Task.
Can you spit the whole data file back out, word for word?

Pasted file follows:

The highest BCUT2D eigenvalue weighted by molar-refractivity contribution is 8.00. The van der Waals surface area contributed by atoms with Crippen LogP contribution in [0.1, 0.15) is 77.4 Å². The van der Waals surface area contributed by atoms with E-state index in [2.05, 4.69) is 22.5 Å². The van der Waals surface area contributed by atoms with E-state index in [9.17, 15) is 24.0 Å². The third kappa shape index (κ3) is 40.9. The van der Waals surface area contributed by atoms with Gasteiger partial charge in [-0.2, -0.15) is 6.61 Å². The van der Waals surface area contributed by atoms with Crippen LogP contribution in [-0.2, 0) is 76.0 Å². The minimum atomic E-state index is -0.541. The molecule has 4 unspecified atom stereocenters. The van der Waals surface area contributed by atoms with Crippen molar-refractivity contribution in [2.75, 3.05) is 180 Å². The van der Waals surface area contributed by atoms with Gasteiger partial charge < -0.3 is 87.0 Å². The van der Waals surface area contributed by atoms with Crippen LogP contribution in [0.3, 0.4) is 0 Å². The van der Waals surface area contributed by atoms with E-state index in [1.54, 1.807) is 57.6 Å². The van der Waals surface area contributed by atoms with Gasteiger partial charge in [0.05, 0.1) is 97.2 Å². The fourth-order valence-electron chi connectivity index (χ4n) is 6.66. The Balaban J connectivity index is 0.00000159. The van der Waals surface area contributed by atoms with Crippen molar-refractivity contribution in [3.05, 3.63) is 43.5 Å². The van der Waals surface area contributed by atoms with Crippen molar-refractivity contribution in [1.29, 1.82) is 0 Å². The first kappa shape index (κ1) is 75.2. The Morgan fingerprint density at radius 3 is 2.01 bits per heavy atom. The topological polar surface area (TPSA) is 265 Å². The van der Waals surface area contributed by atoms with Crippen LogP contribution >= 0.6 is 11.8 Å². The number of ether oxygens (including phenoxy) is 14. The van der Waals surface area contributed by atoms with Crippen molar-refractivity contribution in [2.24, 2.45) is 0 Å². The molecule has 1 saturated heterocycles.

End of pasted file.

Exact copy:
The highest BCUT2D eigenvalue weighted by molar-refractivity contribution is 8.00. The van der Waals surface area contributed by atoms with Crippen LogP contribution in [0.1, 0.15) is 77.4 Å². The van der Waals surface area contributed by atoms with E-state index in [2.05, 4.69) is 22.5 Å². The van der Waals surface area contributed by atoms with E-state index in [9.17, 15) is 24.0 Å². The third kappa shape index (κ3) is 40.9. The van der Waals surface area contributed by atoms with Gasteiger partial charge in [-0.2, -0.15) is 6.61 Å². The van der Waals surface area contributed by atoms with Crippen LogP contribution in [-0.2, 0) is 76.0 Å². The minimum atomic E-state index is -0.541. The molecule has 4 unspecified atom stereocenters. The van der Waals surface area contributed by atoms with Crippen molar-refractivity contribution in [2.75, 3.05) is 180 Å². The van der Waals surface area contributed by atoms with Gasteiger partial charge < -0.3 is 87.0 Å². The van der Waals surface area contributed by atoms with Crippen LogP contribution in [0.3, 0.4) is 0 Å². The van der Waals surface area contributed by atoms with E-state index in [1.54, 1.807) is 57.6 Å². The van der Waals surface area contributed by atoms with Gasteiger partial charge in [0.05, 0.1) is 97.2 Å². The fourth-order valence-electron chi connectivity index (χ4n) is 6.66. The Balaban J connectivity index is 0.00000159. The van der Waals surface area contributed by atoms with Crippen molar-refractivity contribution in [3.05, 3.63) is 43.5 Å². The van der Waals surface area contributed by atoms with Crippen molar-refractivity contribution in [1.29, 1.82) is 0 Å². The first kappa shape index (κ1) is 75.2. The Morgan fingerprint density at radius 3 is 2.01 bits per heavy atom. The topological polar surface area (TPSA) is 265 Å². The van der Waals surface area contributed by atoms with Crippen LogP contribution >= 0.6 is 11.8 Å². The number of ether oxygens (including phenoxy) is 14. The van der Waals surface area contributed by atoms with Crippen molar-refractivity contribution in [2.24, 2.45) is 0 Å². The molecule has 1 saturated heterocycles.